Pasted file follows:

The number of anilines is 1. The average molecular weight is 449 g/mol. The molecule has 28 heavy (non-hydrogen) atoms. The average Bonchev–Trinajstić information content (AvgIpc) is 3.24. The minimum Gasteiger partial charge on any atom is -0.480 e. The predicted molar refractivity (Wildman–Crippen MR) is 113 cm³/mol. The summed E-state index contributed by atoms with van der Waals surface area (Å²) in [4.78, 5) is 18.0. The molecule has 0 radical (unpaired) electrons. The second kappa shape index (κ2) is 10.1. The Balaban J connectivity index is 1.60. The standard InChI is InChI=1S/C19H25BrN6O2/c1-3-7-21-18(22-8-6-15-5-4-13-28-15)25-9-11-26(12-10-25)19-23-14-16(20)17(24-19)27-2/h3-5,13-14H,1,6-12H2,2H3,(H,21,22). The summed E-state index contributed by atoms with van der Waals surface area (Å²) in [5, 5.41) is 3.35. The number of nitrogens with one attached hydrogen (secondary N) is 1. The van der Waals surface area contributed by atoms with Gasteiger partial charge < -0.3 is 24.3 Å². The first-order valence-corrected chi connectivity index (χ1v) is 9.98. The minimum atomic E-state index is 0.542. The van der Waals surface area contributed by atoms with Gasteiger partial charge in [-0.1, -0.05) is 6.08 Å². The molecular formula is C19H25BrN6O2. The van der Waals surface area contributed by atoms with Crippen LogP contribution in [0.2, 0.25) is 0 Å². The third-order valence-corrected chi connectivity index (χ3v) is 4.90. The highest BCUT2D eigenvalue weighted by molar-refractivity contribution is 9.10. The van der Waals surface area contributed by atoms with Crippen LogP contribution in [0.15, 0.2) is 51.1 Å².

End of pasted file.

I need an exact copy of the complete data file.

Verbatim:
The number of anilines is 1. The average molecular weight is 449 g/mol. The molecule has 28 heavy (non-hydrogen) atoms. The average Bonchev–Trinajstić information content (AvgIpc) is 3.24. The minimum Gasteiger partial charge on any atom is -0.480 e. The predicted molar refractivity (Wildman–Crippen MR) is 113 cm³/mol. The summed E-state index contributed by atoms with van der Waals surface area (Å²) in [4.78, 5) is 18.0. The molecule has 0 radical (unpaired) electrons. The second kappa shape index (κ2) is 10.1. The Balaban J connectivity index is 1.60. The standard InChI is InChI=1S/C19H25BrN6O2/c1-3-7-21-18(22-8-6-15-5-4-13-28-15)25-9-11-26(12-10-25)19-23-14-16(20)17(24-19)27-2/h3-5,13-14H,1,6-12H2,2H3,(H,21,22). The summed E-state index contributed by atoms with van der Waals surface area (Å²) in [5, 5.41) is 3.35. The number of nitrogens with one attached hydrogen (secondary N) is 1. The van der Waals surface area contributed by atoms with Gasteiger partial charge < -0.3 is 24.3 Å². The first-order valence-corrected chi connectivity index (χ1v) is 9.98. The minimum atomic E-state index is 0.542. The van der Waals surface area contributed by atoms with Gasteiger partial charge in [-0.1, -0.05) is 6.08 Å². The molecular formula is C19H25BrN6O2. The van der Waals surface area contributed by atoms with Crippen LogP contribution in [0.2, 0.25) is 0 Å². The third-order valence-corrected chi connectivity index (χ3v) is 4.90. The highest BCUT2D eigenvalue weighted by molar-refractivity contribution is 9.10. The van der Waals surface area contributed by atoms with Crippen LogP contribution in [0.15, 0.2) is 51.1 Å².